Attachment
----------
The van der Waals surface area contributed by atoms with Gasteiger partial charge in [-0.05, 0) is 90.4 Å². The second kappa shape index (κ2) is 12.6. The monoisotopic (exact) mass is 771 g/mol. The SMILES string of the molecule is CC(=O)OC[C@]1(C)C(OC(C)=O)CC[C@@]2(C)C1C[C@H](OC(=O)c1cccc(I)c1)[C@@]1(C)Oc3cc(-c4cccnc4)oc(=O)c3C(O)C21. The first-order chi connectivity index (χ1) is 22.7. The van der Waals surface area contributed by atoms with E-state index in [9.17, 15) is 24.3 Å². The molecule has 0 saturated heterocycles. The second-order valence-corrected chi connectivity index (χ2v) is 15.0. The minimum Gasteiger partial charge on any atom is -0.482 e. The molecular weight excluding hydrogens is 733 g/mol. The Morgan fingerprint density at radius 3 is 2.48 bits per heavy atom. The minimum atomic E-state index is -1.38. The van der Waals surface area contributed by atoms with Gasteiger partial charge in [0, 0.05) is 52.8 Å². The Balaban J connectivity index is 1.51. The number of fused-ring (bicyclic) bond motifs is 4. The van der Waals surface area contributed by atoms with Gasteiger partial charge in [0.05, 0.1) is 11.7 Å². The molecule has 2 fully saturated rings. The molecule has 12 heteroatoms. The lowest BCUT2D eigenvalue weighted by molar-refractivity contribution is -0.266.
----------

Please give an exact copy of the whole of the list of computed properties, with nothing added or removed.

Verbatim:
The van der Waals surface area contributed by atoms with Gasteiger partial charge in [-0.05, 0) is 90.4 Å². The second kappa shape index (κ2) is 12.6. The monoisotopic (exact) mass is 771 g/mol. The SMILES string of the molecule is CC(=O)OC[C@]1(C)C(OC(C)=O)CC[C@@]2(C)C1C[C@H](OC(=O)c1cccc(I)c1)[C@@]1(C)Oc3cc(-c4cccnc4)oc(=O)c3C(O)C21. The first-order chi connectivity index (χ1) is 22.7. The van der Waals surface area contributed by atoms with E-state index in [9.17, 15) is 24.3 Å². The molecule has 0 saturated heterocycles. The second-order valence-corrected chi connectivity index (χ2v) is 15.0. The minimum Gasteiger partial charge on any atom is -0.482 e. The molecular weight excluding hydrogens is 733 g/mol. The Morgan fingerprint density at radius 3 is 2.48 bits per heavy atom. The minimum atomic E-state index is -1.38. The van der Waals surface area contributed by atoms with Gasteiger partial charge in [0, 0.05) is 52.8 Å². The Balaban J connectivity index is 1.51. The number of fused-ring (bicyclic) bond motifs is 4. The van der Waals surface area contributed by atoms with Gasteiger partial charge in [0.05, 0.1) is 11.7 Å². The molecule has 2 fully saturated rings. The molecule has 12 heteroatoms. The lowest BCUT2D eigenvalue weighted by molar-refractivity contribution is -0.266.